14. ^ American writer John Nash also concurs, following James Mosley, writing that "The Roman inscriptional capital thrived particularly during three periods: in the Empire of the second century AD; in sixteenth century Italy (principally Rome); and in early twentieth century England".[91]
  15. ^ Nash's article on the career of Will Carter is an example of this trend: born in 1912, while his work closely followed the Johnston-Gill style he had been brought up on into his fifties, he also experimented with blunter and bolder styles, commenting in 1982 that "the cut off serif, which was extensively used in what James Mosley so aptly calls the 'English Vernacular' period...has become a great feature of my work because it never disappears from sight as soon as you stand away from it".[103] An interesting reading list illustrating what books on lettering twentieth-century lettering artists used is a catalogue of the books owned by Michael Harvey, which was listed for sale as a group after his 2013 death.[104]
  16. ^ Mosley also argues that Trajan lettering has been used in historically inappropriate places, such as on the eighteenth-century ship HMS Victory.[110][111]


  1. ^ Nash 2002, p. 22.
  2. ^ a b Gray 1960, p. 13.
  3. ^ a b c d Gray 2005, p. 8.
  4. ^ Johnston 1906, pp. 268–269.
  5. ^ Evetts, L. C. Roman Lettering.
  6. ^ Nash 2002, p. 19.
  7. ^ Lubell 2010, p. 22.
  8. ^ Lubell 2010, p. 25.
  9. ^ Nash 2002, p. 27.
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  15. ^ Mosley 1964, pp. 29–31.
  16. ^ Howes 2000, pp. 26–27.
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  21. ^ Delf Smith 1936, p. 2.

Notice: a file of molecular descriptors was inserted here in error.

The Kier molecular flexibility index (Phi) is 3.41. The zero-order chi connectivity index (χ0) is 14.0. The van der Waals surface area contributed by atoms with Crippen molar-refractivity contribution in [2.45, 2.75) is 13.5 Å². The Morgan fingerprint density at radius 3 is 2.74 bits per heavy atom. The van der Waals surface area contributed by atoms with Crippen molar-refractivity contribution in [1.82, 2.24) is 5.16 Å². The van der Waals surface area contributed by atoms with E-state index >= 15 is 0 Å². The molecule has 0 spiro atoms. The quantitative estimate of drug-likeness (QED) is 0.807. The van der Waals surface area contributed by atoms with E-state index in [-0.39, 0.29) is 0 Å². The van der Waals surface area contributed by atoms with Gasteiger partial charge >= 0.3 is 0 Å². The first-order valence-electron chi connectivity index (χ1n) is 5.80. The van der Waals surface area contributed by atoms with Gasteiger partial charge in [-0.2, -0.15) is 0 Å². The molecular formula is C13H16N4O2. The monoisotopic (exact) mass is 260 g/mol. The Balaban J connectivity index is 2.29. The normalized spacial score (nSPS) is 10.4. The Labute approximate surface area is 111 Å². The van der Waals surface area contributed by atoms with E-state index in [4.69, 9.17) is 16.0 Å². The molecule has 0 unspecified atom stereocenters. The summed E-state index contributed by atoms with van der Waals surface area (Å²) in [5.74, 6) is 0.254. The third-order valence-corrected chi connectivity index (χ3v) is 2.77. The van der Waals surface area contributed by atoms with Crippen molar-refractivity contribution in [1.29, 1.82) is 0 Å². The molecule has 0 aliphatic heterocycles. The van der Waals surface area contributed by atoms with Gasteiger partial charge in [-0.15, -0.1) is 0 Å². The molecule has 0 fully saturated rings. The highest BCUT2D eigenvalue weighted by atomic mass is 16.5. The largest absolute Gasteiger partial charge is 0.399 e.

22. ^ a b Mosley 1964, pp. 31–35.
  23. ^ Gray 1960.
  24. ^ a b Ross, David Jonathan (29 August 2018). "August's font of the month: Map Roman". Font of the Month Club. DJR. Retrieved 26 August 2023.
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  27. ^ a b Baines 2007, p. 23.
  28. ^ Specimen of Plain & Ornamental Types from the Foundry of V. & J. Figgins. London. 1845. Retrieved 27 October 2017.
  29. ^ Shewring, Walter, ed. (1948). The Letters of Eric Gill. Devin-Adair. pp. 435–8. As perhaps you know, I was a pupil of Edward Johnston and was living almost next door to him when he was designing the LPTB sans-serif. It was a revolutionary thing and as you know, it redeemed the whole business of sans-serif from its nineteenth-century corruption. It was not until 1927 that I was asked by the Monotype Corporation to do a sans-serif for them.
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  31. ^ Nash 2002, p. 15.
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  37. ^ Vervliet 2008, pp. 66, 77.
  38. ^ Shaw 2017, p. 102.
  39. ^ Johnston, Edward. Writing, Illuminating and Lettering. p. 233. [In the] nineteenth-century was customary to make every letter occupy the same space and look as much like its neighbour as possible.
  40. ^ a b Gehlhaar, Jens. "Neuwelt: An optimistic transatlantic sans serif type family — Jens Gehlhaar". Jens Gehlhaar. Retrieved 15 December 2021.
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  46. ^ a b Mosley 1964, p. 29.
  47. ^ Keeble, p. 23.
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  51. ^ a b Mosley 1963, p. 49.
  52. ^ Mosley 1964, p. 30.
  53. ^ a b Simonson, Mark. "Not a font". Mark Simonson Studio (blog). Retrieved 14 December 2016.
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  57. ^ Mosley 1964, pp. 30–31.
  58. ^ Payne 1921.
  59. ^ Howes 2000, p. 26.
  60. ^ Nash 2002, p. 18.
  61. ^ Delf Smith 1936, p. 28.
  62. ^ Delf Smith 1946, pp. 20–21.
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Cited literature

External links